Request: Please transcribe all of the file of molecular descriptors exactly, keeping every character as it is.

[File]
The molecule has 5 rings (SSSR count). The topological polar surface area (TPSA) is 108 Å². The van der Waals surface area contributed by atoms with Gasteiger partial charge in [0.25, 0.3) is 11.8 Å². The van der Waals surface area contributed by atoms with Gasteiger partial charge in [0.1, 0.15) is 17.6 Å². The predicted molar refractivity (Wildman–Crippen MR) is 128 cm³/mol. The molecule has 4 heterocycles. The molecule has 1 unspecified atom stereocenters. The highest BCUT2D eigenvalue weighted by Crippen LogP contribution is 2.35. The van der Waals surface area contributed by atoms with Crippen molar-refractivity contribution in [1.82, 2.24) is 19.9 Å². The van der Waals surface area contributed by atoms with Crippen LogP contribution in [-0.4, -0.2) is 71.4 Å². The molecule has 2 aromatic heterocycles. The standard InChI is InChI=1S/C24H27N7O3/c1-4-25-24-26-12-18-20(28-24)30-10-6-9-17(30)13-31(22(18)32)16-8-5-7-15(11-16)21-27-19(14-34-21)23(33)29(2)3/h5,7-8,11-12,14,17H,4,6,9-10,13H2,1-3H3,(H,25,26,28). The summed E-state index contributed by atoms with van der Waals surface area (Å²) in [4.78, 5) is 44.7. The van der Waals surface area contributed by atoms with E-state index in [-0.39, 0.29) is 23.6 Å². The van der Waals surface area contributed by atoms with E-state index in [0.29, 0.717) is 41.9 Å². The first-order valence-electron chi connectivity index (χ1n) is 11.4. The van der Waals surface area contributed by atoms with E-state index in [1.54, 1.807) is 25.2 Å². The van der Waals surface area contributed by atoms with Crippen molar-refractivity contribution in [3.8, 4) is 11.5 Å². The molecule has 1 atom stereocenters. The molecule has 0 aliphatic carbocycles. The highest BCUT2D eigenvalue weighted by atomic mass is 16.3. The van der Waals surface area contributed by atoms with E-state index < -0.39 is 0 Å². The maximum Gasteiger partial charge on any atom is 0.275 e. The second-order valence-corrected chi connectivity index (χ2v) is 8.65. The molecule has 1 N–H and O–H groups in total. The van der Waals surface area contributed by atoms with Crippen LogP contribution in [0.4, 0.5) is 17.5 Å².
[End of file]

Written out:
The molecule has 5 rings (SSSR count). The topological polar surface area (TPSA) is 108 Å². The van der Waals surface area contributed by atoms with Gasteiger partial charge in [0.25, 0.3) is 11.8 Å². The van der Waals surface area contributed by atoms with Gasteiger partial charge in [0.1, 0.15) is 17.6 Å². The predicted molar refractivity (Wildman–Crippen MR) is 128 cm³/mol. The molecule has 4 heterocycles. The molecule has 1 unspecified atom stereocenters. The highest BCUT2D eigenvalue weighted by Crippen LogP contribution is 2.35. The van der Waals surface area contributed by atoms with Crippen molar-refractivity contribution in [1.82, 2.24) is 19.9 Å². The van der Waals surface area contributed by atoms with Crippen LogP contribution in [-0.4, -0.2) is 71.4 Å². The molecule has 2 aromatic heterocycles. The standard InChI is InChI=1S/C24H27N7O3/c1-4-25-24-26-12-18-20(28-24)30-10-6-9-17(30)13-31(22(18)32)16-8-5-7-15(11-16)21-27-19(14-34-21)23(33)29(2)3/h5,7-8,11-12,14,17H,4,6,9-10,13H2,1-3H3,(H,25,26,28). The summed E-state index contributed by atoms with van der Waals surface area (Å²) in [4.78, 5) is 44.7. The van der Waals surface area contributed by atoms with E-state index in [-0.39, 0.29) is 23.6 Å². The van der Waals surface area contributed by atoms with E-state index in [0.29, 0.717) is 41.9 Å². The first-order valence-electron chi connectivity index (χ1n) is 11.4. The van der Waals surface area contributed by atoms with E-state index in [1.54, 1.807) is 25.2 Å². The van der Waals surface area contributed by atoms with Crippen molar-refractivity contribution in [3.8, 4) is 11.5 Å². The molecule has 1 atom stereocenters. The molecule has 0 aliphatic carbocycles. The highest BCUT2D eigenvalue weighted by atomic mass is 16.3. The van der Waals surface area contributed by atoms with E-state index < -0.39 is 0 Å². The maximum Gasteiger partial charge on any atom is 0.275 e. The second-order valence-corrected chi connectivity index (χ2v) is 8.65. The molecule has 1 N–H and O–H groups in total. The van der Waals surface area contributed by atoms with Crippen LogP contribution in [0.4, 0.5) is 17.5 Å².